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130
Upper level set scan statistic for detecting arbitrarily shaped hotspots
 Environmental and Ecological Statistics
, 2004
"... A declared need is around for geoinformatic surveillance statistical science and software infrastructure for spatial and spatiotemporal hotspot detection. Hotspot means something unusual, anomaly, aberration, outbreak, elevated cluster, critical resource area, etc. The declared need may be for monit ..."
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Cited by 30 (16 self)
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A declared need is around for geoinformatic surveillance statistical science and software infrastructure for spatial and spatiotemporal hotspot detection. Hotspot means something unusual, anomaly, aberration, outbreak, elevated cluster, critical resource area, etc. The declared need may be for monitoring, etiology, management, or early warning. The responsible factors may be natural, accidental, or intentional. This proofofconcept paper suggests methods and tools for hotspot detection across geographic regions and across networks. The investigation proposes development of statistical methods and tools that have immediate potential for use in critical societal areas, such as public health and disease surveillance, ecosystem health, water resources and water services, transportation networks, persistent poverty typologies and trajectories, environmental justice, biosurveillance and biosecurity, among others. We introduce, for multidisciplinary use, an innovation of the healthareapopular circlebased spatial and spatiotemporal scan statistic. Our innovation employs the notion of an upper level set, and is accordingly called the upper level set scan statistic, pointing to a sophisticated analytical and computational system as the next generation of the present day popular SaTScan. Success of surveillance rests on potential elevated cluster detection capability. But the clusters can be of any shape, and cannot be captured only by circles. This is likely to give more of false alarms and more of false sense of security. What we need is capability to detect arbitrarily shaped clusters. The proposed upper level set scan statistic innovation is expected to ®ll this need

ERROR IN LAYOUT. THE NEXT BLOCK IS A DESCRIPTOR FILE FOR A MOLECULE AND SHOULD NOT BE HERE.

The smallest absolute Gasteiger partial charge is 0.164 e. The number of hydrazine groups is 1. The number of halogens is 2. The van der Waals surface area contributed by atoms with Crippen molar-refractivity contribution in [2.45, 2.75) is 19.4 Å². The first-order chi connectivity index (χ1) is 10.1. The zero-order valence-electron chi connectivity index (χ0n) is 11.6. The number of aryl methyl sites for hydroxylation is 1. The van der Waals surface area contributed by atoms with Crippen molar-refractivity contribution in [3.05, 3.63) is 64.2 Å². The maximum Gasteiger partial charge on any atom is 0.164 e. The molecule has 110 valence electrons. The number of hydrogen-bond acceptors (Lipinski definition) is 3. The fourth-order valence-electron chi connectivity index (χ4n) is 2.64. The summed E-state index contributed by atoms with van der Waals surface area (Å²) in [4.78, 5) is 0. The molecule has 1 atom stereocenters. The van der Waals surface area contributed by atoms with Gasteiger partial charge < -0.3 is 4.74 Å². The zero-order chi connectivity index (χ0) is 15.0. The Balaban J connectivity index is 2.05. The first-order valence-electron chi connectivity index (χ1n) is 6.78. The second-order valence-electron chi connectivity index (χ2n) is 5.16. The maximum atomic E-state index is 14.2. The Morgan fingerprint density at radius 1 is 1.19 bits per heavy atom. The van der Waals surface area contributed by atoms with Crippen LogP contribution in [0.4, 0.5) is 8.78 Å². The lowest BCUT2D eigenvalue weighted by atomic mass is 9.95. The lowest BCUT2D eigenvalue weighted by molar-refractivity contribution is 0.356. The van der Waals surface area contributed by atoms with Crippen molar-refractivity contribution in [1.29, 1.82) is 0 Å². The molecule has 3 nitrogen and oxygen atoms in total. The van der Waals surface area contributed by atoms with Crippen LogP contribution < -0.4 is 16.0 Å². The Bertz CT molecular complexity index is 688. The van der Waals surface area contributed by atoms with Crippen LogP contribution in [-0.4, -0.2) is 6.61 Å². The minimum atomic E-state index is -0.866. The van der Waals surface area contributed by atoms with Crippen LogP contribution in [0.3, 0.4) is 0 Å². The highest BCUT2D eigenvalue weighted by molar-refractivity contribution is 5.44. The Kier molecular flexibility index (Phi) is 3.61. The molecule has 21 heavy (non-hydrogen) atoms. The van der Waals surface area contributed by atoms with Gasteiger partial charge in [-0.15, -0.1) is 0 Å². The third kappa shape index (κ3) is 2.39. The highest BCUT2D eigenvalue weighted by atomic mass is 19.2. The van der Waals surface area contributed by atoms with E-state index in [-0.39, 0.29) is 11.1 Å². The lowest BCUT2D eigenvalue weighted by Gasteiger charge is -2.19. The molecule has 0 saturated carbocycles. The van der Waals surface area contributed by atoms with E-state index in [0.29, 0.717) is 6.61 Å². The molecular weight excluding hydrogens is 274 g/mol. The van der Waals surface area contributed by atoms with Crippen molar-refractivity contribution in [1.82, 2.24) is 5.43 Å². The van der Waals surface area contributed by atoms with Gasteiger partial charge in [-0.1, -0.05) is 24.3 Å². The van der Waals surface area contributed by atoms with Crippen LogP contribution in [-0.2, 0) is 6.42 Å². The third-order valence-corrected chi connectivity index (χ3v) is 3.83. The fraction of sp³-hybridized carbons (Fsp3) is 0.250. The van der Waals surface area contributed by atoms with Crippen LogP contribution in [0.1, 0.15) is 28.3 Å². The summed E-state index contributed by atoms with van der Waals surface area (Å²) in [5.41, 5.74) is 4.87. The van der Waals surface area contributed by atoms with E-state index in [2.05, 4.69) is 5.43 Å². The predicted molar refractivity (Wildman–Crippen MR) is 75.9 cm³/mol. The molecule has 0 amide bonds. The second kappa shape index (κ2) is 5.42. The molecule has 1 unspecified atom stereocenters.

Rapid Detection of Significant Spatial Clusters
 In KDD
, 2004
"... Given an NN grid of squares, where each square has a count c i j and an underlying population p i j , our goal is to find the rectangular region with the highest density, and to calculate its significance by randomization. An arbitrary density function D, dependent on a region 's total count C and t ..."
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Cited by 28 (9 self)
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Given an NN grid of squares, where each square has a count c i j and an underlying population p i j , our goal is to find the rectangular region with the highest density, and to calculate its significance by randomization. An arbitrary density function D, dependent on a region 's total count C and total population P, can be used. For example, if each count represents the number of disease cases occurring in that square, we can use Kulldorff's spatial scan statistic D K to find the most significant spatial disease cluster. A naive approach to finding the maximum density region requires O(N ) time, and is generally computationally infeasible. We present a multiresolution algorithm which partitions the grid into overlapping regions using a novel overlapkd tree data structure, bounds the maximum score of subregions contained in each region, and prunes regions which cannot contain the maximum density region. For sufficiently dense regions, this method finds the maximum density region in ) time, in practice resulting in significant (202000x) speedups on both real and simulated datasets.
Spatial Variation in Search Engine Queries
, 2008
"... Local aspects of Web search — associating Web content and queries with geography — is a topic of growing interest. However, the underlying question of how spatial variation is manifested in search queries is still not well understood. Here we develop a probabilistic framework for quantifying such sp ..."
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Cited by 28 (1 self)